Sunday, 20 May 2012

Art Deco Jewellery


Georges Fouquet, Dress Ornament, ca.1923
The Metropolitan Museum of Art 
The Art Deco movement was a purely decorative style, that had a profound impact on interior design, fashion, jewellery, architecture, visual arts and film. The style began in Europe in the early 20th Century but its popularity soared after the Exposition Internationale des Arts Décoratifs et Industriels Modernes in Paris, 1925. The movement had a modern, functional, futuristic and geometric aesthetic. Influences from Cubism, Neoclassicism, The Bauhaus, Ballet Russe and Ancient Egypt and Aztec patterns were all prevalent in the new style. The style that would define the decade. The movement was called Style Moderne, until Bevis Hillier coined the term 'Art Deco' in the late 60s. Art Deco focused on elaborate luxury in a thoroughly modern way, and a stark departure from the imposed austerity of World War One. 


Art Deco Rings
Authentic Art Deco Jewelry Designs by Franco Deboni
A recognisable exemplification of this style can be seen in jewellery from the period. Of course, architecture is a great reminder of the movement, such as The Chrysler and Empire State Buildings in New York. However, it's not as much of a treat as admiring some gorgeous jewels. Jewellery was the perfect canvas to show of the clean and modern lines as well as the geometry associated with Art Deco. They were architectural in nature and the gemstones were cut into bold shapes, including trapezoid, pentagon, emerald, oblong and triangles. A key design detail was the use of contrasting light and dark gemstones. This is reminiscent of the well known Art Deco interior of the Smoking Room, which was designed by Jean Dunand in 1925, at the exhibition. The walls of the room were covered in a glossy black lacquer and the use of black became very popular. For jewellery, black stones such as onyx were set next to diamonds and white metals such as platinum and palladium. 


Selection of Art Deco Jewellery from Joden World Resources
Source

Jade and coral were also used and highlighted Asian influences, as can be seen in the Georges Fouquet piece above. Themes and motifs from the Far East as well as historic representations from Ancient Egypt, all hinted at the preference for theatricality and exoticism. Playful and whimsical pieces, especially brooches were designed in plastic and glass with frivolous motifs. Coco Chanel and Elsa Schiaparelli were fans of costume jewellery, and were influenced by the movement, and incorporated it into their own signature designs. The use of bright stones and colours was also common in jewellery design. By looking at the designs from jewellery designers such as Van Cleef & Arpels, Cartier, Harry Winston, Tiffany & Co, from that time, you can see the geometric patterns and elaborate stones evidenced. The following are pieces that are in upcoming auctions at Christie's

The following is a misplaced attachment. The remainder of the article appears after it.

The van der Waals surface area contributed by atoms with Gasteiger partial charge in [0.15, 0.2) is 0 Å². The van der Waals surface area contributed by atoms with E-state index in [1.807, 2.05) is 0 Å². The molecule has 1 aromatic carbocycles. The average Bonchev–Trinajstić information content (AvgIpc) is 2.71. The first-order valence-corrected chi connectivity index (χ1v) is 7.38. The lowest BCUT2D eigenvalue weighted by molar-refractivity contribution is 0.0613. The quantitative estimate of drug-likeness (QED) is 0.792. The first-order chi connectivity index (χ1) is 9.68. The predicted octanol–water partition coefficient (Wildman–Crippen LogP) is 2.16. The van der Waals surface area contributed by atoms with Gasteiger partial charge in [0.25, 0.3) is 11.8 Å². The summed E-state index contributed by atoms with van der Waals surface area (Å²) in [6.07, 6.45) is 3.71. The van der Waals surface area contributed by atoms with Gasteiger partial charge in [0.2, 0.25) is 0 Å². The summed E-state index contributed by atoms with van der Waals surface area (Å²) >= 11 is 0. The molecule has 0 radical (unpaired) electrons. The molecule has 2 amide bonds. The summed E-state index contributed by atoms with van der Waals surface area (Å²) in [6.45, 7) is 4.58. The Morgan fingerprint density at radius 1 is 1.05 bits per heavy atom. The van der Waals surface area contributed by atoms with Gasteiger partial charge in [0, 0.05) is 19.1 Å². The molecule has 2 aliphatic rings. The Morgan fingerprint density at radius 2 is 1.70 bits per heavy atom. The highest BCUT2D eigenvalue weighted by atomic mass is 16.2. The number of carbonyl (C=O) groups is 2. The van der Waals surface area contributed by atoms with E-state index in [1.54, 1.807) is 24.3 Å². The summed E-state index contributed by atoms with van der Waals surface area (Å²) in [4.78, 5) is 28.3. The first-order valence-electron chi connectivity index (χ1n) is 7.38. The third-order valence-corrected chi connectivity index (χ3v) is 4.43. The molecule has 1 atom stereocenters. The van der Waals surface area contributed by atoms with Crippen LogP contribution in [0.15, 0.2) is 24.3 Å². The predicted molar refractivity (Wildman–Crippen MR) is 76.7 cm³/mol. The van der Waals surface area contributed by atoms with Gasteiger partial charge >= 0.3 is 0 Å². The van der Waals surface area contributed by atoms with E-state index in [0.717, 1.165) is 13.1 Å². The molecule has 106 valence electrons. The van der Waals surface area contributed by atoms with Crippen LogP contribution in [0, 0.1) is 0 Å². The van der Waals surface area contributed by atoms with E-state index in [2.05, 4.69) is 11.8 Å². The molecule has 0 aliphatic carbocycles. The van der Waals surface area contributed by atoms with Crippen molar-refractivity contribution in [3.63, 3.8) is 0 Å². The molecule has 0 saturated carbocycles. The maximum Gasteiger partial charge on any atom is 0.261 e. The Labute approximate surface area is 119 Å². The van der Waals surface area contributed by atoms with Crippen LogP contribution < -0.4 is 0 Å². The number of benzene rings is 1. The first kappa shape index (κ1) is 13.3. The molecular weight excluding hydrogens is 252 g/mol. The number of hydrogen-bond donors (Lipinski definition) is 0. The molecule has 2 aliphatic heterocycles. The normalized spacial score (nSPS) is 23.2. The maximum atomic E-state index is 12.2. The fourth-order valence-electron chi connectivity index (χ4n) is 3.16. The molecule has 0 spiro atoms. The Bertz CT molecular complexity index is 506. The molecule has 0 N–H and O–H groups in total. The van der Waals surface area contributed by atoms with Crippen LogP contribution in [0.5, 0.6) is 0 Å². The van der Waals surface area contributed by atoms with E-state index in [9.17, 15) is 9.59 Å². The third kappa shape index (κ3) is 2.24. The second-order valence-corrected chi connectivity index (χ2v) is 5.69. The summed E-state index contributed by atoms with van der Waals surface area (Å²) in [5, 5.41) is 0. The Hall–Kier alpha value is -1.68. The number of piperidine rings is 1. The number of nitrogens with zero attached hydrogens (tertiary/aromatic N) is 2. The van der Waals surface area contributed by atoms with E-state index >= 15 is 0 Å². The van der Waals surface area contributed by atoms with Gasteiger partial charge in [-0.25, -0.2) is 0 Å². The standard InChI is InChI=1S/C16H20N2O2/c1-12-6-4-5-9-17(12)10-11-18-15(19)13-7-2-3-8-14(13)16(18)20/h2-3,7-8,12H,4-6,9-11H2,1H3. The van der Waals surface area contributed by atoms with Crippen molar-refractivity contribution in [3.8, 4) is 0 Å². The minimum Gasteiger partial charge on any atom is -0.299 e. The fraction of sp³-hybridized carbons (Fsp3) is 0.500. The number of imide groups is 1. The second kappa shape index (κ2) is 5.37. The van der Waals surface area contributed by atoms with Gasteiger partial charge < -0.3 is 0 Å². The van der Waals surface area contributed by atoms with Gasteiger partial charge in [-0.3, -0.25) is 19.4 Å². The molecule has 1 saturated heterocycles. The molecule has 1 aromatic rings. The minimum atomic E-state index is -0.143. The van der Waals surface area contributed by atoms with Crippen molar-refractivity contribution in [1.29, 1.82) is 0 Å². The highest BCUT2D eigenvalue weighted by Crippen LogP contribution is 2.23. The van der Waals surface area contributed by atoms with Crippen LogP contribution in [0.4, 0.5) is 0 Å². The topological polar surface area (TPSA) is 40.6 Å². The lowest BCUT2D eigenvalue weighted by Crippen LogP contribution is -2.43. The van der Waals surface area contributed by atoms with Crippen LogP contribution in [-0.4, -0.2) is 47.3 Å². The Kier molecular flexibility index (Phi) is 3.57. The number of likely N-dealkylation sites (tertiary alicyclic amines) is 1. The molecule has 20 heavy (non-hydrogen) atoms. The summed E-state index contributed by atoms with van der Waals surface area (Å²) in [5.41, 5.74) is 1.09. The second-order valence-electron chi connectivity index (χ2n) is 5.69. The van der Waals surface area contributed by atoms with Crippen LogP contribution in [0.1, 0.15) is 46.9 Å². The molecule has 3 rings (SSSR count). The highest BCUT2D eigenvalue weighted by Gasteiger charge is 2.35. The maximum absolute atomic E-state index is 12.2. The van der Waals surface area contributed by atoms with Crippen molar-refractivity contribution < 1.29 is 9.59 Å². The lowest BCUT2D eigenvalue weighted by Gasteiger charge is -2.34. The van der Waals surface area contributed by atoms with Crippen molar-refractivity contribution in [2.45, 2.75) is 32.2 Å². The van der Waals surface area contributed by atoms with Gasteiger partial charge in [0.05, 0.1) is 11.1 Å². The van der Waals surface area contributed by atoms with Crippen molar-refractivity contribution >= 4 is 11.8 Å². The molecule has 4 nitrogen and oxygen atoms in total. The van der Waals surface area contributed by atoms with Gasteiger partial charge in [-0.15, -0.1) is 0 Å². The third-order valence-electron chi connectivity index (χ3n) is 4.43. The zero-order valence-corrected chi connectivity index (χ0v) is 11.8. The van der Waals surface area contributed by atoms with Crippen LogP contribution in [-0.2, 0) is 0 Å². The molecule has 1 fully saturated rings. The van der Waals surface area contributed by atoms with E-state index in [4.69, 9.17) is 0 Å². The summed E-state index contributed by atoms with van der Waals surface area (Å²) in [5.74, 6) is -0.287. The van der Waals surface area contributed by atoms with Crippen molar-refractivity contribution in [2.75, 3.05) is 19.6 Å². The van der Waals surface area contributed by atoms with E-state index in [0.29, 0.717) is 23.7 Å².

Ruby & Diamond Brooch, ca 1930
Source
Cartier 'Tutti Frutti' Brooch
Source
Sapphire, Diamond & Enamel Brooch
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Unsurprisingly, jewellery from the 1920s in particular is very popular. Especially for engagement rings, with the use of large diamonds and clean lines, which also have a modern appeal but with a sense of historical uniqueness to them. Companies such as Berganza and The Antique Jewellery Company offer a range of Art Deco pieces. Also, look out for both costume and fine jewellery from this time at vintage fairs and on Ebay. The wonderful Gray's Antiques Market, also have many jewellery dealers, which are listed here and here


Diamond Ring, ca 1935 - Berganza £9,200




Onyx & Paste Silver Bracelet, ca 1925 - The Antique Jewellery Company £675



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